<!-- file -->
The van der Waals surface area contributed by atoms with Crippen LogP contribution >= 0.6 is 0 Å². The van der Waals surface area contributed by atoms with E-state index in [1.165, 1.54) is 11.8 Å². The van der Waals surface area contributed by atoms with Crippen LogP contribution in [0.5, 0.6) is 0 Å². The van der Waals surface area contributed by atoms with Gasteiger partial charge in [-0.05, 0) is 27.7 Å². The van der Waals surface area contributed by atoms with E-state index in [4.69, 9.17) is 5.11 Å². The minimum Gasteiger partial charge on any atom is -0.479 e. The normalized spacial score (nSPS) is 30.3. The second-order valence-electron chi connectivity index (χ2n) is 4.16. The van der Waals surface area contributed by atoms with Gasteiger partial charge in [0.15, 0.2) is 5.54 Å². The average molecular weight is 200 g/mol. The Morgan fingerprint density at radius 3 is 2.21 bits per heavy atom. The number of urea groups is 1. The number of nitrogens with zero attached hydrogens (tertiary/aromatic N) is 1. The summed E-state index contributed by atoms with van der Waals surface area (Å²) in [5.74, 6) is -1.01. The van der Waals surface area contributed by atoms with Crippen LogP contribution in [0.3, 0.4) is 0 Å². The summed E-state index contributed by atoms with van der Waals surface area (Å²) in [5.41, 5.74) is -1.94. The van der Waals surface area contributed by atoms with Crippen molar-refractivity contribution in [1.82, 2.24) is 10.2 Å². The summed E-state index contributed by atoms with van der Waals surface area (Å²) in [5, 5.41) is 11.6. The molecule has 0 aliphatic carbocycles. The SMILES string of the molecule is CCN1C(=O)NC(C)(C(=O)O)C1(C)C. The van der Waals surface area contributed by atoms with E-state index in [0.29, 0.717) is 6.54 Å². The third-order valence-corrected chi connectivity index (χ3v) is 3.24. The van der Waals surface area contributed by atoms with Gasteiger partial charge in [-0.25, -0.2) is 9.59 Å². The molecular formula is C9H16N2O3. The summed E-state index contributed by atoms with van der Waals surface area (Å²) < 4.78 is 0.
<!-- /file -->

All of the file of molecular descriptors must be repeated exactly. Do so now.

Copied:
The van der Waals surface area contributed by atoms with Crippen LogP contribution >= 0.6 is 0 Å². The van der Waals surface area contributed by atoms with E-state index in [1.165, 1.54) is 11.8 Å². The van der Waals surface area contributed by atoms with Crippen LogP contribution in [0.5, 0.6) is 0 Å². The van der Waals surface area contributed by atoms with Gasteiger partial charge in [-0.05, 0) is 27.7 Å². The van der Waals surface area contributed by atoms with E-state index in [4.69, 9.17) is 5.11 Å². The minimum Gasteiger partial charge on any atom is -0.479 e. The normalized spacial score (nSPS) is 30.3. The second-order valence-electron chi connectivity index (χ2n) is 4.16. The van der Waals surface area contributed by atoms with Gasteiger partial charge in [0.15, 0.2) is 5.54 Å². The average molecular weight is 200 g/mol. The Morgan fingerprint density at radius 3 is 2.21 bits per heavy atom. The number of urea groups is 1. The number of nitrogens with zero attached hydrogens (tertiary/aromatic N) is 1. The summed E-state index contributed by atoms with van der Waals surface area (Å²) in [5.74, 6) is -1.01. The van der Waals surface area contributed by atoms with Crippen LogP contribution in [0.3, 0.4) is 0 Å². The summed E-state index contributed by atoms with van der Waals surface area (Å²) in [5.41, 5.74) is -1.94. The van der Waals surface area contributed by atoms with Crippen molar-refractivity contribution in [1.82, 2.24) is 10.2 Å². The summed E-state index contributed by atoms with van der Waals surface area (Å²) in [5, 5.41) is 11.6. The molecule has 0 aliphatic carbocycles. The SMILES string of the molecule is CCN1C(=O)NC(C)(C(=O)O)C1(C)C. The van der Waals surface area contributed by atoms with E-state index in [0.29, 0.717) is 6.54 Å². The third-order valence-corrected chi connectivity index (χ3v) is 3.24. The van der Waals surface area contributed by atoms with Gasteiger partial charge in [-0.25, -0.2) is 9.59 Å². The molecular formula is C9H16N2O3. The summed E-state index contributed by atoms with van der Waals surface area (Å²) < 4.78 is 0.